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IBM and KAYA&KATO Leverage Blockchain to Trace Fabric Origins

Brian Njuguna   Nov 17, 2020 07:15 2 Min Read


Tech giant IBM has teamed up with KAYA&KATO, a textile manufacturer of workwear and uniforms, in developing a blockchain network aimed at revamping the fashion industry. The blockchain system is expected to create transparency about the origin of garments from fiber to the final product.

Fabric, blockchain, supply chain, trace, origins, IBM,

Enhancing customers’ knowledge base

By leveraging blockchain technology, KAYA&KATO will expand its clients’ knowledge base about where their clothes have been sourced. As a result, they will be shown that their garments have been sustainably produced.

 

As per the announcement:

“This new application of blockchain technology to document and trace the supply chain for textiles will allow suppliers of organic cotton and customers of KAYA&KATO alike to identify the origin and where the fabrics were processed as well as gain an understanding into each production and distribution step.”

 

The blockchain network is being supported by the German Federal Ministry for Economic Development (BMZ). It will be pivotal in developing a secured protocol for the traceability of ecological materials.

All the relevant stakeholders will have the opportunity to access the transaction data stored in blocks.

 

The urge for environmentally friendly products

 

Consumers are increasingly becoming concerned about the environmental effect of the products they purchase. According to a global study conducted by the IBM Institute for Business Value and the National Retail Federation:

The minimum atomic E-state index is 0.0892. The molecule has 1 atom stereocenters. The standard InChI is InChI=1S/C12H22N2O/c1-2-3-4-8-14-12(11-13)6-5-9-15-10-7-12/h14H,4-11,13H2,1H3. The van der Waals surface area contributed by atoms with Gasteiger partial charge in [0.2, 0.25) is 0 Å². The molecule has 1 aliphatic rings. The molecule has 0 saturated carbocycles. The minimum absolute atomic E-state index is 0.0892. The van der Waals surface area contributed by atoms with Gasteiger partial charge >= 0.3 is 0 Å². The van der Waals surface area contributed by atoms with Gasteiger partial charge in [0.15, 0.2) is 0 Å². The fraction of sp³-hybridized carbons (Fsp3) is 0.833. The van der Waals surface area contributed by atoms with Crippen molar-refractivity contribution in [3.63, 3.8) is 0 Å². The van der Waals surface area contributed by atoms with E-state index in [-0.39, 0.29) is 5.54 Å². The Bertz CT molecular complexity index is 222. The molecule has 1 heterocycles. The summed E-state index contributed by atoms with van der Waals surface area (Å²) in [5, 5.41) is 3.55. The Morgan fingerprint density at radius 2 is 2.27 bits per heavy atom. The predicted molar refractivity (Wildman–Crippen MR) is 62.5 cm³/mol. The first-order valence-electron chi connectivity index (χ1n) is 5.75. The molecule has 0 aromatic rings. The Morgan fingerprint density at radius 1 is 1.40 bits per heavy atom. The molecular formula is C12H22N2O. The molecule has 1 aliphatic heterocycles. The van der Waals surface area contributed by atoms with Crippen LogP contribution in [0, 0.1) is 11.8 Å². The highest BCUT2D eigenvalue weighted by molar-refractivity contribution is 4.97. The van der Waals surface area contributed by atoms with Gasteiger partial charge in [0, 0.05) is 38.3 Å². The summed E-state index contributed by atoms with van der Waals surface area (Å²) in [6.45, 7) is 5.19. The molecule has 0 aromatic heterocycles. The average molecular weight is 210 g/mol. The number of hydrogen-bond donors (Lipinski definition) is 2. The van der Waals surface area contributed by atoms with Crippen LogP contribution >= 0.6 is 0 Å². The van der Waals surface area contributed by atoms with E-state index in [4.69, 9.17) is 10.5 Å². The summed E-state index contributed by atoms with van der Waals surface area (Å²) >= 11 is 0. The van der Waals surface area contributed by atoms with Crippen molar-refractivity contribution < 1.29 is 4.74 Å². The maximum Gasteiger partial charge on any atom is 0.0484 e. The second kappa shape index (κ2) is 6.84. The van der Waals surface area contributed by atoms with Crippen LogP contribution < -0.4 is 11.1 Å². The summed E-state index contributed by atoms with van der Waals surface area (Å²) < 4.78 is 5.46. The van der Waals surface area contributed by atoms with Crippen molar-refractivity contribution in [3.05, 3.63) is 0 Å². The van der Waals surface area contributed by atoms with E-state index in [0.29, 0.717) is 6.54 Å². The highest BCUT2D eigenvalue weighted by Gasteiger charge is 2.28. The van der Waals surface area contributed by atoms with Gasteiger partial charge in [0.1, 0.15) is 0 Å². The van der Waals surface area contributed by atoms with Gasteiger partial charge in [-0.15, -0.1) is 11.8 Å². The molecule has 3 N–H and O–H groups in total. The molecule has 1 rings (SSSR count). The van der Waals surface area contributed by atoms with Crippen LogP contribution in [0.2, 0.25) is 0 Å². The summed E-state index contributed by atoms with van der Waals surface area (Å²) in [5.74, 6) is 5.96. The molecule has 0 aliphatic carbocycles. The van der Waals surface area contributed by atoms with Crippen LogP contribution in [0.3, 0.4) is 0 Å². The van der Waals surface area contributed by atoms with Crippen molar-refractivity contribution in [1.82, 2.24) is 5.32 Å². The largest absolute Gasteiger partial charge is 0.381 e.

“77% of consumers surveyed say that sustainability is important to them, and 57% surveyed said they are willing to change their purchasing habits to help reduce negative impact to the environment.”

 

The garment industry is prevalent with these attitudes, as illustrated by younger demographics. Notably:

 

“A recent survey of European consumers by Morning Consult commissioned by IBM found that 75% of respondents said they are concerned about the level of waste in the fashion industry. Furthermore, 64% of respondents said they would be more likely to buy the garment if new technologies could prove sustainability claims.”

 

Millennial consumers are continuously advocating for conscious consumerism because they are attentive to detail on what they eat or drink, for instance, knowing how their food was grown and its origin, and whether it was produced ethically and sustainably.

 

This perception made Starbucks embrace blockchain technology to track coffee from bean to store in August. It viewed this approach as a stepping stone towards getting a competitive edge when attracting sustainably-minded young consumers who have developed the habit of favoring small craft shops, which roast their coffee in-house. 


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